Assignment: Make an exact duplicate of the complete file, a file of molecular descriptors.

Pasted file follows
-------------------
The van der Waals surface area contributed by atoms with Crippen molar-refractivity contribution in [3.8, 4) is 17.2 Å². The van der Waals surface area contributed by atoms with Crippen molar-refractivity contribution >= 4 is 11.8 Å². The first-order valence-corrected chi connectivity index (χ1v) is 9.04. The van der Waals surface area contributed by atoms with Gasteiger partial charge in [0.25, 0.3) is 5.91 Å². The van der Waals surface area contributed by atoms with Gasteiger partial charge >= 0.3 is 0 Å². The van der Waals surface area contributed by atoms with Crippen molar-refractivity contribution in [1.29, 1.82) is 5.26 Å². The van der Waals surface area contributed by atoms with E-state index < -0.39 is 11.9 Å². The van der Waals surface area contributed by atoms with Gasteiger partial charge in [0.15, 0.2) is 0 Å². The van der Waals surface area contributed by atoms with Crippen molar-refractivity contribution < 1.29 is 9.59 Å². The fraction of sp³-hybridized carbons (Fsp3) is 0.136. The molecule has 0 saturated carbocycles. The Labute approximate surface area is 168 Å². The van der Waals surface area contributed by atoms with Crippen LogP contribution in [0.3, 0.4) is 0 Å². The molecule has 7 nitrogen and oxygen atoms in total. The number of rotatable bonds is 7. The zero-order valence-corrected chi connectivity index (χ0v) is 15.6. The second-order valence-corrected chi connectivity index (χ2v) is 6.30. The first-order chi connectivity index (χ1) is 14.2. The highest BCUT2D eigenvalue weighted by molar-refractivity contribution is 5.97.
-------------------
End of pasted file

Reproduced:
The van der Waals surface area contributed by atoms with Crippen molar-refractivity contribution in [3.8, 4) is 17.2 Å². The van der Waals surface area contributed by atoms with Crippen molar-refractivity contribution >= 4 is 11.8 Å². The first-order valence-corrected chi connectivity index (χ1v) is 9.04. The van der Waals surface area contributed by atoms with Gasteiger partial charge in [0.25, 0.3) is 5.91 Å². The van der Waals surface area contributed by atoms with Gasteiger partial charge >= 0.3 is 0 Å². The van der Waals surface area contributed by atoms with Crippen molar-refractivity contribution in [1.29, 1.82) is 5.26 Å². The van der Waals surface area contributed by atoms with E-state index < -0.39 is 11.9 Å². The van der Waals surface area contributed by atoms with Gasteiger partial charge in [0.15, 0.2) is 0 Å². The van der Waals surface area contributed by atoms with Crippen molar-refractivity contribution < 1.29 is 9.59 Å². The fraction of sp³-hybridized carbons (Fsp3) is 0.136. The molecule has 0 saturated carbocycles. The Labute approximate surface area is 168 Å². The van der Waals surface area contributed by atoms with Crippen LogP contribution in [0.3, 0.4) is 0 Å². The molecule has 7 nitrogen and oxygen atoms in total. The number of rotatable bonds is 7. The zero-order valence-corrected chi connectivity index (χ0v) is 15.6. The second-order valence-corrected chi connectivity index (χ2v) is 6.30. The first-order chi connectivity index (χ1) is 14.2. The highest BCUT2D eigenvalue weighted by molar-refractivity contribution is 5.97.